As more schools embrace technology, many are experimenting with finding the balance between digital and traditional instruction. A group of charter schools in the Bay Area, Rocketship Education, requires two 50-minute technology sessions daily for all students, known as the Learning Lab. In the Learning Lab, students complete exercises in math and reading that are similar to “short video games,” according to the articleÂ “Combing Computer Games with Classroom Teaching.”
Blended learning is becoming popular in schools as educators realize that when students are having fun while learning their core subjects they are more engaged, learn more, and raise standardized test scores. A math teacherÂ in the article explains how the Learning Lab has given her more time for classroom instruction since she doesn’t have to spend teaching time doingÂ rote and ineffective exercises.Â Â Students are also happier because their “drillÂ exercises” have been replaced by video game breaks. The math teacher said:
â€œTheyâ€™ll be doing [drill and kill exercises] using fun games and exercises, and in here theyâ€™ll be applying their practice knowledge. I think Iâ€™m allowed to be a teacher, more so because of this model, because I can teach to their general needs rather than having to play catch-up. So Iâ€™m teaching what Iâ€™m supposed to rather than what should have already been taught.â€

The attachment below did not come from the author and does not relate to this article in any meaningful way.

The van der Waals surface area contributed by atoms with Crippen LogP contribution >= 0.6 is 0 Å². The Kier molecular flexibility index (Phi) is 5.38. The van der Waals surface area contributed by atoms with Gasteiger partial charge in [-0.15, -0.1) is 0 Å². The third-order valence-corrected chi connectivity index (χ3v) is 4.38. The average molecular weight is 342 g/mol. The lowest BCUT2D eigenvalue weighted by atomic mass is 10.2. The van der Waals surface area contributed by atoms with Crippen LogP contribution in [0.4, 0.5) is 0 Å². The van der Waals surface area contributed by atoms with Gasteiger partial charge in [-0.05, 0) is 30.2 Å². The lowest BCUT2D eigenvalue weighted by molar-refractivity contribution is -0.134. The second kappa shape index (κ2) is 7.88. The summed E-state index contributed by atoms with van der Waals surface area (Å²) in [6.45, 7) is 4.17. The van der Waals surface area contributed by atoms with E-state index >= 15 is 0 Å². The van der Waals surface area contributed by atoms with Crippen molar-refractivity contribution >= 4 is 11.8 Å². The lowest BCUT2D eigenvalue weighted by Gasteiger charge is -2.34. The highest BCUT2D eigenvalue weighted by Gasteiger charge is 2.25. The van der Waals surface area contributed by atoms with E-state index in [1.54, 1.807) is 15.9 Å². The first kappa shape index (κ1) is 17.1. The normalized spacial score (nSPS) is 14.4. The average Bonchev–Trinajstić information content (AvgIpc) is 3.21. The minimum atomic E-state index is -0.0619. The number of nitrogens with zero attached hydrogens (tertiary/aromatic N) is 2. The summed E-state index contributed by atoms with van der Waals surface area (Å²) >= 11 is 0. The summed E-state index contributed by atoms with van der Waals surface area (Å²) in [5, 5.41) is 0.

Rocketship schools have already started to see the benefits of their blended learning curriculum. One of their low-income schools, which 91% of its students qualify for free or reduced lunch, have seen their standardized test scores grow to the same average of a nearby school in an affluent community.
To tap into the benefits of blending the digital and traditional worlds, educators will need to assess if the blended curriculum is more than fun and that it is teaching students core subjects, electives, or computational skills. Your school doesn’t need technology like Rocketship’s DreamBox Learning to join the blended learning movement. Introducing free programs like YouTube and Scratch in the classroom allow educators to teach basic computer skills in any subject. For example, students in an American Government class can make a short documentary of a local politician using YouTube for their group project. Students can create a cartoon in a history class using Scratch to illustrate a battle in the American Revolution.
How will you assess if learning is taking place while students are having fun with technology?
What tools are you willing to learn with your students so you are also improving your digital skills?
Are you ready to experiment with student led teaching?